1j. Nordre Opptaksbreen

Nordre Opptaksbreen and Bjørnakyrkjebreen from 
E Nordre Opptaksbreen and Bjørnakyrkjebreen from E, June 23, 1999. (68 kB)

Nordre Opptaksbreen (3.59 km2) is a small outlet glacier of Jostedalsbreen on the SW side of Langedalen. It starts at Mikkelvarden (1716 m) and glides down eastward towards Langedalen. During the Little Ice Age this glacier was continuos with the much larger Langedalsbreen down in the valley. Since then it has retreated much up the mountain side, but in the end of the 20th century it advanced 800 m and 300 m vertically.

1k. Søre Opptaksbreen

Søre Opptaksbreen (4.78 km2) is an outlet from Jostedalsbreen which starts up below Opptakshaugane (1687 m). It sends two tongues down towards Langedalen, and the eastern branch has a 400 m high icefall. During the Little Ice Age the tongues stretched some 1 km farther down towards the valley, and 400 m vertically.

1l. Nystølsbreen

Nystølsbreen from NE Nystølsbreen from NE, June 23, 1999. (78 kB)

Nystølsbreen (2.98 km2), a small outlet of Jostedalsbreen, lies just above Nystølen. It has a few small icefalls.

1m. Snauedalsbreen

Snauedalsbreen (3.23 km2) is an ice cap at the edge of Jostedalsbreen, on the north side of Snauedalen.

1n. Vetle Supphellebreen

Vetle Supphellebreen (7.86 km2), a rather large outlet glacier in Jostedalsbreen, lies at the end of Supphelledalen. The glacier, which is also called Veslebreen is a fairly flat valley glacier east of Supphellenipa (1731 m), whose tongue glides out across the the edge towards the valley, where a 500 m high icefall is formed. During the Little Ice Age the ice front stood some 900 m farther out, down in the bottom of the valley. This glacier too has begun advancing again, after the great retreat in the 20th century.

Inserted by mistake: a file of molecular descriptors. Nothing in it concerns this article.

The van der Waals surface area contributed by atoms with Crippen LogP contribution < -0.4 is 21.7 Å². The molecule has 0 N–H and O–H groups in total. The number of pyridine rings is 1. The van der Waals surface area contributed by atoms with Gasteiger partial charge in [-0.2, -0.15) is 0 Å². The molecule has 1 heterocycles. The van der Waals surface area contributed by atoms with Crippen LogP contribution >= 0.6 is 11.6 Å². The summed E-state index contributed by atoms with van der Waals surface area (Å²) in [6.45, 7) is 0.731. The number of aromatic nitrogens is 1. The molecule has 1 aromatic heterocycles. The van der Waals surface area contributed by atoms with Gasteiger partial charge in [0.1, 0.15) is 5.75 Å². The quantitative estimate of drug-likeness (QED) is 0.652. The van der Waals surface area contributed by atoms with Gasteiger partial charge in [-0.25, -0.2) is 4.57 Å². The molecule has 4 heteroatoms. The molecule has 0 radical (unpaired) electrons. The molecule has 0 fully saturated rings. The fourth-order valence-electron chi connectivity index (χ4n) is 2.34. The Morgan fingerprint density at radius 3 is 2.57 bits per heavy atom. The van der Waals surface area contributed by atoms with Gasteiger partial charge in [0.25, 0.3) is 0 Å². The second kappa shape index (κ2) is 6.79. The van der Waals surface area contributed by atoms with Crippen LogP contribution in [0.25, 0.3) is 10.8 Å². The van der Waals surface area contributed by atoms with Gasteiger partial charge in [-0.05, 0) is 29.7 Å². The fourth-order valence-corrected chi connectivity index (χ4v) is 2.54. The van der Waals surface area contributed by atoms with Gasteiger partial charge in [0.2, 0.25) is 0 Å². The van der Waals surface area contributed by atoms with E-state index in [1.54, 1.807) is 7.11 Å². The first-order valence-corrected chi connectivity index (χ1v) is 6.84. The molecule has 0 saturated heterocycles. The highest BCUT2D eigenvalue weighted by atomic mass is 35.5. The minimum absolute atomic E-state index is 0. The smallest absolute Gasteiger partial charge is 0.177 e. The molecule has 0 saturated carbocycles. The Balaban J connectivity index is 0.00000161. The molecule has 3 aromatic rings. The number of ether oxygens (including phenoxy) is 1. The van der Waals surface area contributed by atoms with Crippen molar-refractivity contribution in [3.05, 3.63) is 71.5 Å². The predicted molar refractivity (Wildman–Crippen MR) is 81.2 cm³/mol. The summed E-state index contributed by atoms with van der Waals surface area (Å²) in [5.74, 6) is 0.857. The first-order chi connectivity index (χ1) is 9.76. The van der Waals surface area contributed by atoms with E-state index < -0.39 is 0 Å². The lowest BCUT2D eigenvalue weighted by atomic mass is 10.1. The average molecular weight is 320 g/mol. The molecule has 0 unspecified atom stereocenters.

1o. Supphellebreen

Supphellebreen from Fjellstølen Supphellebreen from Fjellstølen, September 15, 1989. (86 kB)

Supphellebreen (13.54 km2) is a long and rather flat valley glacier in southernmost Jostedalsbreen. It starts up to the west of Supphellenipa (1731 m) and glides southward at an even slope, until it comes down east of Kvanneholtnipa (1640 m). There it spreads out in a large, 2 km wide, almost horizontal area, called Flatbreen. Below Flatbreen the ice is concentrated once more in a stream flowing down towards Flatbrehytta, which is built on a very large lateral moraine from the Little Ice Age . Inside the moraines there is a small lake in which the glacier calves.

Supphellebreen from Fjellstølen Supphellebreen from Fjellstølen, June 23, 1999. (71 kB)

However, most of the ice turns to the side across the edge towards Supphelledalen, where it forms a 700 m wide and 400 m high icefall. Then it becomes even steeper, the icefall ending in several "fingers" above a sheer precipice, where the ice avalanches down 400 m more onto Nedre Supphellebreen, a regenerated glacier reaching down to just 60 m asl! Here many ice avalanches go down. When the glaciers were as smallest during the 20th century only a small avalanche cone existed here, but since then the ice supply have increased and the regenerated glacier reformed.

The icefall of Supphellebreen The icefall of Supphellebreen, September 15, 1989. (60 kB)